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In : FilmMaking Comments : 0 Author : Quickclass Team Date : 02 May 2017

It’s no secret that cameras are central to filmmaking. No matter your genre, budget or narrative, every filmmaker wants to tell a story. The difficulty is, choosing which camera is best for you can sometimes seem near impossible! We’ve compiled the following short guide to help all limited-budget filmmakers get the best shooting bang for their buck!

1 – DSLRs and mirrorless cameras

Still cameras with interchangeable lenses like the Canon 80D SLR are the best bet for quality footage on a budget. The super-versatile cameras are great for beginner filmmakers as they can also shoot still photography and will likely get a lot of use.  For super tight budgets, check out the Canon 700D or the EOS M3.

Best for: creative projects on a budget

2 – Basic Camcorders

DSLRs can be cumbersome and camcorders are much lighter and easier to carry around. Their built in microphones also tend to be superior to those on still cameras with video modes. There’s a seemingly endless range of models you can find for a similar variety of prices. Cheaper options like the Panasonic V180 have great built in microphones while more expensive models like the Panasonic V770 give you the option to attach an external mic. The Canon LEGRIA G40 will provide you with a rich array of manual controls to help ensure you get the shot you want.

Best for: News, documentaries and events as well as videos for online use

3 – Prosumer Camcorders

While more basic camcorders may not give you the best image result, professional models like the Canon XA30 will give you amazing quality while also allowing more creative control.

Best for: News and documentaries

4 – Professional Camcorders

Professional camcorders offer incredible creative controls which are quick and easy to use once you’re familiar with the camera. The creative controls allow your shots to be more precise and finished which helps in post-production. The Canon XC10 is a great starting point if you have the budget to go upmarket with professional camcorders.

Best for: Documentaries and events such as weddings where you need to set up and make adjustments quickly.

5 – Interchangeable lens video cameras

These sensor cameras have the advantages of both pro camcorders and still cameras. The interchangeable lenses give you a range of opportunities for footage finish and many of them offer pro sound features that give better results in post. The Canon EOS C100 records up to 1080p HD while the Blackmagic Pocket Cinema Camera offers users both 2.5K and 4K quality options at a good price.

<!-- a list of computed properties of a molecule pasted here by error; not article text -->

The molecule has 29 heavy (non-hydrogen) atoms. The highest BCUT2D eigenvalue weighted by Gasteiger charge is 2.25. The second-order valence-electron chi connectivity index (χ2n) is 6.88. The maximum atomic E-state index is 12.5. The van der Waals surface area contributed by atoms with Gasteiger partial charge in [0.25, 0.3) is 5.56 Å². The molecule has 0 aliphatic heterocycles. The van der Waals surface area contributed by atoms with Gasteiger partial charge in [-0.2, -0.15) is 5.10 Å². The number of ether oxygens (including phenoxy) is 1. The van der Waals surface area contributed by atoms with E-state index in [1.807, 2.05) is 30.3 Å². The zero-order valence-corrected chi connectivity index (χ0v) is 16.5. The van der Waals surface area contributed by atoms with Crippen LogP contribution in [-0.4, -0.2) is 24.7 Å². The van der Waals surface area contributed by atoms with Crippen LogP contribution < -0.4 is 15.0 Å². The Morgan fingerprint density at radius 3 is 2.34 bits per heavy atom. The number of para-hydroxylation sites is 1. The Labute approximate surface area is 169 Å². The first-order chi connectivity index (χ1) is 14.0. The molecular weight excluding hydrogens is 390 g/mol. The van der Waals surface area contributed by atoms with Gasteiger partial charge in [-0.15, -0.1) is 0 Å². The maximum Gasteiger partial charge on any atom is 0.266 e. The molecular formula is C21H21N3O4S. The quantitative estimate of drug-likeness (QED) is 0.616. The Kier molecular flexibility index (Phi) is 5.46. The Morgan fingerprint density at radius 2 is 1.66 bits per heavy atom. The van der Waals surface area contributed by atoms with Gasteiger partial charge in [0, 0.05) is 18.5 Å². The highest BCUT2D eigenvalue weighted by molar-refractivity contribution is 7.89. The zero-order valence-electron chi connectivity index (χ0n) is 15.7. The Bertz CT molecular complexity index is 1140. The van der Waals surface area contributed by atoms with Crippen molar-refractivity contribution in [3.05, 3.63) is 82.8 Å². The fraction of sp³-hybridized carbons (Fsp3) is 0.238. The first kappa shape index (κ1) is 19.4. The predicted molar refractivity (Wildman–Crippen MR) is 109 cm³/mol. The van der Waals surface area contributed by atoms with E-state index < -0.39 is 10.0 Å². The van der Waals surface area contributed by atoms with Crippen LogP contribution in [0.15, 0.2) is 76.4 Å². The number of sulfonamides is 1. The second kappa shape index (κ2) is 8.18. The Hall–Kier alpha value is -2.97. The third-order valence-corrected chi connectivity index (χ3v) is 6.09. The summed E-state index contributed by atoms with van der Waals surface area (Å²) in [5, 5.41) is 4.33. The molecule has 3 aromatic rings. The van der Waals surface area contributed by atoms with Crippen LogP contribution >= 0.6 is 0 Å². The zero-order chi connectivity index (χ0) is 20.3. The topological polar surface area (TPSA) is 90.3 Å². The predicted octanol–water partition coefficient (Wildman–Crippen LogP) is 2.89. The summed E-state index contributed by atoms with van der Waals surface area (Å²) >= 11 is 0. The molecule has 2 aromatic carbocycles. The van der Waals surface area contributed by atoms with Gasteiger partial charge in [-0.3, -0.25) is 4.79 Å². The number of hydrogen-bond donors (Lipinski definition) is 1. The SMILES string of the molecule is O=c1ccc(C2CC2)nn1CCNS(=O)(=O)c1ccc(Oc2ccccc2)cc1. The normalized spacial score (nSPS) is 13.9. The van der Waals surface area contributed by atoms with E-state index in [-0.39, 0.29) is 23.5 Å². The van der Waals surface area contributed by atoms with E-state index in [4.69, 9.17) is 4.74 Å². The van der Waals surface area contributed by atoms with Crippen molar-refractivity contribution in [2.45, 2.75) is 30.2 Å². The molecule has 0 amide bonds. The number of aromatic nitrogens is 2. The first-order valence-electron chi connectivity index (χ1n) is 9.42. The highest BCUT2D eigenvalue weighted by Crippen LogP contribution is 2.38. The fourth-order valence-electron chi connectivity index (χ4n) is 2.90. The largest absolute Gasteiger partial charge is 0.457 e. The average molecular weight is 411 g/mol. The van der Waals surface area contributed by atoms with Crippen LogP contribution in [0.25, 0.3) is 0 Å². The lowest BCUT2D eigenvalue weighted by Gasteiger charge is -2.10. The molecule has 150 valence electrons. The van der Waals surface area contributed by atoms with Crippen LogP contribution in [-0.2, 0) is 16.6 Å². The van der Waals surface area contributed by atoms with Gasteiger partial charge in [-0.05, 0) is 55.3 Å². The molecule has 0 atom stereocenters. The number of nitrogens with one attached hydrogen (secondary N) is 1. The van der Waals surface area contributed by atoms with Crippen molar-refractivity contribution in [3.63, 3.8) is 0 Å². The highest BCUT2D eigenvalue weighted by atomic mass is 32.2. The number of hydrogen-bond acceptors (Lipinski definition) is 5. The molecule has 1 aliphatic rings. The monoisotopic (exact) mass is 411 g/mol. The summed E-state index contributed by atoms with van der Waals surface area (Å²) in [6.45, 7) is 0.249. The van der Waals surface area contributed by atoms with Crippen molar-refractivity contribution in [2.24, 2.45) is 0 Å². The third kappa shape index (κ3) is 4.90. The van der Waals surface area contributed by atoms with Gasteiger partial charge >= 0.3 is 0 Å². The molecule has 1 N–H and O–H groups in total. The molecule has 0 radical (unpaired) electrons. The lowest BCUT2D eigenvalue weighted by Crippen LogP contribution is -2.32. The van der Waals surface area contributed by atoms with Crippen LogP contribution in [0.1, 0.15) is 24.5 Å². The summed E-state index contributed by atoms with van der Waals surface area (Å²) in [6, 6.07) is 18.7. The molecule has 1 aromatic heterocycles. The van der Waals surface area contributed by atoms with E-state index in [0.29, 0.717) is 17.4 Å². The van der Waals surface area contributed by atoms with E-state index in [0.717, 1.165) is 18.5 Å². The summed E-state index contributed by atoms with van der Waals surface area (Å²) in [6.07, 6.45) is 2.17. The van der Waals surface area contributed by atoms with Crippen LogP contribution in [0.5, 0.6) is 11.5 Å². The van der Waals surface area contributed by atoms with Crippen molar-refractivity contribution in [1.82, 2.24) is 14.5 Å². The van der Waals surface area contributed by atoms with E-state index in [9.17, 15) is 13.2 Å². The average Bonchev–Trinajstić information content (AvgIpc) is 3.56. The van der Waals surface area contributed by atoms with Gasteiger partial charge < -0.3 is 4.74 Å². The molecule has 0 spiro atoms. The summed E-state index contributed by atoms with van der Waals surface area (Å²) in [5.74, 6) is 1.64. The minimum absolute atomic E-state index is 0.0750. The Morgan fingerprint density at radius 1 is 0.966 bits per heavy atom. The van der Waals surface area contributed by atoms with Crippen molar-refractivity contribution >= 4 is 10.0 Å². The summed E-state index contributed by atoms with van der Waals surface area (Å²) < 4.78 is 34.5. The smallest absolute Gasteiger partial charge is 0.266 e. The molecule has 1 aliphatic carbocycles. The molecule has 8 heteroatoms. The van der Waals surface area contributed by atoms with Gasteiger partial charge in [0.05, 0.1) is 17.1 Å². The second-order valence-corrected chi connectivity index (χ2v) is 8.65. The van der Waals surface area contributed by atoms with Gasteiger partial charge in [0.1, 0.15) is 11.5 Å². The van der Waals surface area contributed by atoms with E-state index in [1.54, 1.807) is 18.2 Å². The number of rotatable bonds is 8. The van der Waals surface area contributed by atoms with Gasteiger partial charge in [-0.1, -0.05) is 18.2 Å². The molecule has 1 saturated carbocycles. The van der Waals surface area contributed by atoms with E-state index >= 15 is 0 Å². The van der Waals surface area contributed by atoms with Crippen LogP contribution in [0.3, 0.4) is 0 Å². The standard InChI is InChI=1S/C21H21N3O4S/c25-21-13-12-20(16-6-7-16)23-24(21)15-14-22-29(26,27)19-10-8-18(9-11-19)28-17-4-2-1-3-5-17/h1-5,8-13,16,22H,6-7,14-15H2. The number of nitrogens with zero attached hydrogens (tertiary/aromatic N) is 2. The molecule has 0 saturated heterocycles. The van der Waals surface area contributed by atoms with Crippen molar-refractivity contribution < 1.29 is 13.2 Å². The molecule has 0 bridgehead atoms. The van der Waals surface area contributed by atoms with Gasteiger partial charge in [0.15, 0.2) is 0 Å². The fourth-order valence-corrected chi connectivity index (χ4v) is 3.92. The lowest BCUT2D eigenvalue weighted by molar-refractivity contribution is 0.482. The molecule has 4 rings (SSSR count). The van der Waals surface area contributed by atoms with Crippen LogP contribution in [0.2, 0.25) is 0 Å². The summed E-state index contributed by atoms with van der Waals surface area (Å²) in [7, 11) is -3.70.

Best for: Serious filmmakers, news and documentary filmmakers with larger budgets

6 – Smartphones and Tablets

Smartphones and tablets give you the opportunity to shoot and edit on the same device. With the right accessories, most modern mobile devices can make great cameras. iPads and iPhones are not only amongst the most used cameras worldwide in everyday life, but are also able to record feature film quality footage which make mobile devices some of the best cameras to learn on.

Best for: Home video and schools 

7 – Compact Still Cameras

Lots of compact cameras like the Panasonic ZS60 can shoot HD footage. These cameras are ideal for filmmakers on the go as their size allows them to travel anywhere. Like DSLRs, you’ll get a lot of use from a compact still camera but invest in a camcorder or video DSLR if the main pupose of your camera is for filmmaking.

Best for: Journalists and documentary makers who need discreet cameras.

8 – Action cameras

Cameras like the GoPro HERO4 will let you monitor the image with a wireless monitor to get the best action shots. For a more affordable option try the GoPro Hero Session.

Best for: sports and action shots; news and documentaries

Features to look for when buying a camera

When buying any camera, it’s important to research the functions on offer. Is it easy to use and compact? How many features does it let you adjust whilst filming? How is the sound and can you attach an external mic? How is the image quality? A plethora of review websites will give specs and the low-down of each model and we insist you use the camera before you buy one! Borrow from a friend or colleague if on offer or even have a thorough in-store play. Finally, YouTube naturally offers a variety of channels dedicated to camera reviews so there’s nothing you CAN’T learn before investing in the right camera to take your filmmaking to the next level.

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